The survey results also showed that cameras have been installed by local councils in a range of different locations. Among those councils that had CCTV in operation at the time of completing the survey, 56 per cent had cameras installed on local council owned property (libraries, cultural centres, waste transfer stations, swimming pools), 48 per cent had cameras in recreational areas, 28 per cent had cameras in outdoor shopping malls and 27 percent had cameras installed in car parks. Around 18 per cent reported having cameras installed in an entertainment precinct. The most common location for the main CCTV system (the system with the largest number of cameras) was council-owned property (25 per cent of councils with CCTV), this was followed by recreational areas (21 per cent).
Using earlier data for comparison, researchers found there has been an increase in the proportion of councils with more than 15 cameras in operation between 2005 and 2014 (from 31 per cent to 43 per cent). There have also been increases in the use of digital technology (from 59 per cent to 83 per cent), use of colour imaging has gone up (from 61 per cent to 80 per cent) and the use of wireless connections has increased (from 33 per cent to 41 per cent). The size and sophistication of camera systems (or at least the main camera system) appears to have increased significantly in the past decade.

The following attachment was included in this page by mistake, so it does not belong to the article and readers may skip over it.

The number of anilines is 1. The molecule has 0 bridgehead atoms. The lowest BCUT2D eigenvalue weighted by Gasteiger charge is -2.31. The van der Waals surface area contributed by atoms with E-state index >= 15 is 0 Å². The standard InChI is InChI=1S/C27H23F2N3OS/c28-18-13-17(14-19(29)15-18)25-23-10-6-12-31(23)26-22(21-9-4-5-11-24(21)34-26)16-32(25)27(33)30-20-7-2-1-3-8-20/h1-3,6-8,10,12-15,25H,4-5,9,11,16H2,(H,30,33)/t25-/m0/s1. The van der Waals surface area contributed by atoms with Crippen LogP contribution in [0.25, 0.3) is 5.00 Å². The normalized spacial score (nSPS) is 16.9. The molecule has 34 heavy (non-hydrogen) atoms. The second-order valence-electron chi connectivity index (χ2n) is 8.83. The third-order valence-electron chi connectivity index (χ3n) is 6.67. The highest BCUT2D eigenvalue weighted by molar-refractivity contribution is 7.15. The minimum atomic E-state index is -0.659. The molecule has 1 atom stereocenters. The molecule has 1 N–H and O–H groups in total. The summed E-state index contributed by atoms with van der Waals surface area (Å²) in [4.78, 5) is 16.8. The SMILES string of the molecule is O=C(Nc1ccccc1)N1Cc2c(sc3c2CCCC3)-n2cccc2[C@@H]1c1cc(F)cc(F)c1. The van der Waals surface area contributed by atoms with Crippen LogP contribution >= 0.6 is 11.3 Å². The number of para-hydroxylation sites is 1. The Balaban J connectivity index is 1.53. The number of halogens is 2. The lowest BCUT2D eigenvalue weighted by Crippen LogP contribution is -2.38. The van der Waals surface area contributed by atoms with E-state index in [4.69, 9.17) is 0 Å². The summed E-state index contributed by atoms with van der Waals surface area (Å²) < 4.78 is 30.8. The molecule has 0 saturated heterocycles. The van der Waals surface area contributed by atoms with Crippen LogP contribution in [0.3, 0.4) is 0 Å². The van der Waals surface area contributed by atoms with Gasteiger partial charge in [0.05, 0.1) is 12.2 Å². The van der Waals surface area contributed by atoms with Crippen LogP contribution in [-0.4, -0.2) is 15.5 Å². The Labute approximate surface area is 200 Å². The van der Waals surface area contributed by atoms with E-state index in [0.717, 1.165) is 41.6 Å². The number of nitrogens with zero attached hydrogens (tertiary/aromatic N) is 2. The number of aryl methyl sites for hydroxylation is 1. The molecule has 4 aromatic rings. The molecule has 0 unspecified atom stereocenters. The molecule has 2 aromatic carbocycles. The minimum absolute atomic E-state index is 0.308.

The research showed that CCTV systems vary in terms of control room operations, which the report suggested are the most crucial element of a CCTV system where the aim of a scheme is to improve the response of police or private security to incidents as they occur. The monitoring of CCTV can be classified into 3 broad categories: Active monitoring, where a person sits and monitors camera footage in real time; passive monitoring, where monitors are in view and are casually monitored by staff who react when an incident is observed in progress; or no monitoring, where recording devices record images that can be viewed if a crime is reported.